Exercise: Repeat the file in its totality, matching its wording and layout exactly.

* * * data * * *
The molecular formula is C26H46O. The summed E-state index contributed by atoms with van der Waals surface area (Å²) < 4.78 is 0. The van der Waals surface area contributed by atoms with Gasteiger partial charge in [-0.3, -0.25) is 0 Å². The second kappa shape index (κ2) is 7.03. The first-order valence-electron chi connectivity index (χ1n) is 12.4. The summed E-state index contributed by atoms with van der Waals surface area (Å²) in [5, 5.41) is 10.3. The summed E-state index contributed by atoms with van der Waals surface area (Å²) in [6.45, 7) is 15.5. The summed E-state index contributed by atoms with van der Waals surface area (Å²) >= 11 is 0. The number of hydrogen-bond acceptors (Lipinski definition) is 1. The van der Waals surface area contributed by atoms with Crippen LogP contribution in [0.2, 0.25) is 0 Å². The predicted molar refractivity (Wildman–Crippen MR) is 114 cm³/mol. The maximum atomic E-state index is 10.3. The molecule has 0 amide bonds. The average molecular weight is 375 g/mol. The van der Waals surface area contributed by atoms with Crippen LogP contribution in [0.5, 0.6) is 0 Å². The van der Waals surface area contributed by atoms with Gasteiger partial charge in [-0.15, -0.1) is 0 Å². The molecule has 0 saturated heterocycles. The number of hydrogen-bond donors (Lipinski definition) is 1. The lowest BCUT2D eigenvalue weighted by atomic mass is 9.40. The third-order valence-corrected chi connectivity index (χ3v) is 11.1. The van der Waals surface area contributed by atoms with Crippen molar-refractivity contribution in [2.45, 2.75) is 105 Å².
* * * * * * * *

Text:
The molecular formula is C26H46O. The summed E-state index contributed by atoms with van der Waals surface area (Å²) < 4.78 is 0. The van der Waals surface area contributed by atoms with Gasteiger partial charge in [-0.3, -0.25) is 0 Å². The second kappa shape index (κ2) is 7.03. The first-order valence-electron chi connectivity index (χ1n) is 12.4. The summed E-state index contributed by atoms with van der Waals surface area (Å²) in [5, 5.41) is 10.3. The summed E-state index contributed by atoms with van der Waals surface area (Å²) in [6.45, 7) is 15.5. The summed E-state index contributed by atoms with van der Waals surface area (Å²) >= 11 is 0. The number of hydrogen-bond acceptors (Lipinski definition) is 1. The van der Waals surface area contributed by atoms with Crippen LogP contribution in [0.2, 0.25) is 0 Å². The predicted molar refractivity (Wildman–Crippen MR) is 114 cm³/mol. The maximum atomic E-state index is 10.3. The molecule has 0 amide bonds. The average molecular weight is 375 g/mol. The van der Waals surface area contributed by atoms with Crippen LogP contribution in [0.5, 0.6) is 0 Å². The van der Waals surface area contributed by atoms with Gasteiger partial charge in [-0.15, -0.1) is 0 Å². The molecule has 0 saturated heterocycles. The number of hydrogen-bond donors (Lipinski definition) is 1. The lowest BCUT2D eigenvalue weighted by atomic mass is 9.40. The third-order valence-corrected chi connectivity index (χ3v) is 11.1. The van der Waals surface area contributed by atoms with Crippen molar-refractivity contribution in [2.45, 2.75) is 105 Å².